Panenetheism is the belief that God is separate from all that exists but is in (en) all things and likewise that all things exists is in God. (156)

My words are more of placeholders; at the end of the day, I believe all our words are simply holding a place for that which is beyond our speech.Placeholder theology is the very nature of theology. (156)

A Story About Hell

I can no longer abide thinking of God as a being who is in a perpetual state of anger,… I believe God’s justice, whatever that might look like, is restorative rather than punitive—and certainly not eternal torture. (157)

cf. The Sin of Certainty

Love, I have come to believe, is God’s core character trait. All other divine traits flow from love. It infuses the cosmos and will bring it to its full purpose. (159)

Jesus at the Interstellar Bookcase

At its core, existence is not individual things occupying space, but things existing in relation to each other, and those larger systems or organisms are more than merely the sum of their parts. (160)

The atom is the relation these elements have to each other. Protons and neutrons in relation are the atom’s nucleus, and they themselves are each “made up” of three smaller elements called quarks in relation to each other. (161)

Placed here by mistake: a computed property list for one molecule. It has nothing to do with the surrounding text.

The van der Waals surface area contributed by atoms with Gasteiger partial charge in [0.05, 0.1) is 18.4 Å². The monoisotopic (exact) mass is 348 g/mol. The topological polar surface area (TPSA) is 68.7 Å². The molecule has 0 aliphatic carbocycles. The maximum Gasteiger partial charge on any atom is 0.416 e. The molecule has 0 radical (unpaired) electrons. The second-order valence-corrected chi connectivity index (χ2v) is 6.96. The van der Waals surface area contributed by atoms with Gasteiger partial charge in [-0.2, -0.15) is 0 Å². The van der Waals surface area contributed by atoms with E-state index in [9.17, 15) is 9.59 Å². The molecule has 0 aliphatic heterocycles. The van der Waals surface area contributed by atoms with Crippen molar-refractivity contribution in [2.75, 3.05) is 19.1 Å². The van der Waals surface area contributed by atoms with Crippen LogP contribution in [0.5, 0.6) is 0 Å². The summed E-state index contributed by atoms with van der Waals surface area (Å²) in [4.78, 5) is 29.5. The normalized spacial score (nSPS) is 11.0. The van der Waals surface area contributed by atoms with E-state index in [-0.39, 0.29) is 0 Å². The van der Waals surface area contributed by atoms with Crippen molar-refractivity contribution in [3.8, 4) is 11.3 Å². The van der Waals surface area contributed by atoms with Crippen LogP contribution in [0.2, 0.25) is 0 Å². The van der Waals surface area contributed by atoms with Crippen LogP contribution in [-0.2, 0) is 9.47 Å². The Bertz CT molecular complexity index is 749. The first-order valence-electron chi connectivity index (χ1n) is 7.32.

Nothing is conceivable as existing all by itself. There is no true being without communion. —Denis Edwards

God Is a Relationship

..the Trinity is the closest thing to rocket science you’ll find in theology. (162)

The language of the Trinity is an approximation of the mystery of God, as is all our theology. But it is also a profound and unique statement about the nature of God—an approximation that points us to contemplating the mystery of God and God’s relation to us and the cosmos. (162)

Let’s call the three together “God,” but God is not “made up” of Father, Son, and Spirit. Rather, like the makeup of an atom, God exists as the relationality of the three. (162)

Relationality is not only at the core of reality, but at the core of God’s nature. Both the Creator and the creation are relational. The creation reflects our relational Creator. (163)

Maybe God is relationality all the way down. (163)